While automated tellers are sprouting like dandelions around the US, face-to-face transactions with humans at financial institutions are growing on weekends in California. And that includes Sundays, as so-called bankers' hours become a thing of the past.
A number of savings-and-loan associations and some banks have maintained Saturday hours in recent years. Now the focus is on Sundays with two soon-to-debut institutions.
Bel-Air Savings and Loan Association, scheduled to open in October in the Los Angeles suburb of Brentwood, plans to extend weekday hours and have its doors open 10 a.m. to 3 p.m. on Saturdays and Sundays. ''We won't have an ATM (automated teller machine) since we'll be open on weekends,'' explained R. Lance Thomas, president.
Weekend hours also will allow access to safe-deposit boxes, an important feature for affluent west-side residents.
A Sunday session also is planned by the National Bank of Catalina, scheduled to start this fall on Santa Catalina Island, 22 miles from the California mainland. As the only bank headquartered on the island, it will be competing for business with a branch of Security Pacific National Bank, Los Angles. The island's permanent population is 2,400, but on weekends, when Security Pacific is not open, the island swarms with visitors. Santa Catalina attracted more than 1 million tourists last year.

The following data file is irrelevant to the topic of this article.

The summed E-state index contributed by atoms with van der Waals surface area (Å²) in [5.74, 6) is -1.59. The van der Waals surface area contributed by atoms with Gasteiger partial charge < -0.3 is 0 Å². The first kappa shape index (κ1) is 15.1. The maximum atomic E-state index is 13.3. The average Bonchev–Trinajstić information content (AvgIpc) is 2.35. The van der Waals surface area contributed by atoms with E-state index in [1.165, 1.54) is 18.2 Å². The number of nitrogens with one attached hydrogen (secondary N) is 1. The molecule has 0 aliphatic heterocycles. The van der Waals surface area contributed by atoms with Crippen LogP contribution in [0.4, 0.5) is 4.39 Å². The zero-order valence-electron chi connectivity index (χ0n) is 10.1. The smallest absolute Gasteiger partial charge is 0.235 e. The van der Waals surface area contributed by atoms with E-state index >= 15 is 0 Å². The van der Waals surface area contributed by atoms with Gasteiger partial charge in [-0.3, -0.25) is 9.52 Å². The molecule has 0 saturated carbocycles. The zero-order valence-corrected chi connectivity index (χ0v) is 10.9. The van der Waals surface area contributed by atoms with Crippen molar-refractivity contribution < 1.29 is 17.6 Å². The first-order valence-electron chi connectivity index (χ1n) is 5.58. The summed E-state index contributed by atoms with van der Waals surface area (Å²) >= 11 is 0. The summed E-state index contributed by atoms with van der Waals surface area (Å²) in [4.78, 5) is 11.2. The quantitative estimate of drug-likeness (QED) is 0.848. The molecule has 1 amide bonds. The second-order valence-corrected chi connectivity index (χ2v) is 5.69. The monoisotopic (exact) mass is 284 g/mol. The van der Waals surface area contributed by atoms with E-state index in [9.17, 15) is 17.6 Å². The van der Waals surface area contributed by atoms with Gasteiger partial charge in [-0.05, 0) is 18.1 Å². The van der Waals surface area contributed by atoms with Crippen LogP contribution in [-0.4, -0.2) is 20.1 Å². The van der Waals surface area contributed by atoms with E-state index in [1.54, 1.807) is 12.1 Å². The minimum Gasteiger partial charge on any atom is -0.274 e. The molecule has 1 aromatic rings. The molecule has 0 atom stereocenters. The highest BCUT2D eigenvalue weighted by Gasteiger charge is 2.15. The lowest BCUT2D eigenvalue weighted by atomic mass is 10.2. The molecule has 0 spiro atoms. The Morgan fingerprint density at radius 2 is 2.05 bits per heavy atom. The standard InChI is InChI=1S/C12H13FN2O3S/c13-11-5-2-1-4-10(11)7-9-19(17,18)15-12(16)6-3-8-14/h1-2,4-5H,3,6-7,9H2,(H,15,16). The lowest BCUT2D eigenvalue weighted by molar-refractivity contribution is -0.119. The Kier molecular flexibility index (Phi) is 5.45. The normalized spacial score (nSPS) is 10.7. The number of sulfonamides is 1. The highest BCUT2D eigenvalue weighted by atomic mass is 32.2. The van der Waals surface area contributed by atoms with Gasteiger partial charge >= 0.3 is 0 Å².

National Bank of Catalina plans Saturday operations and extended weekday hours year-round in addition to Sunday hours during the peak season.
Actually, Sunday banking hours in California started in 1955 with the opening of Disneyland in Anaheim. A branch of Bank of America is open 10 a.m. to 3 p.m. seven days a week most of the year, except on Mondays and Tuesdays when Disneyland is closed during the winter. Accommodating the many Disneyland visitors who run short of ready cash, the Bank of America office averages 600 checks cashed daily.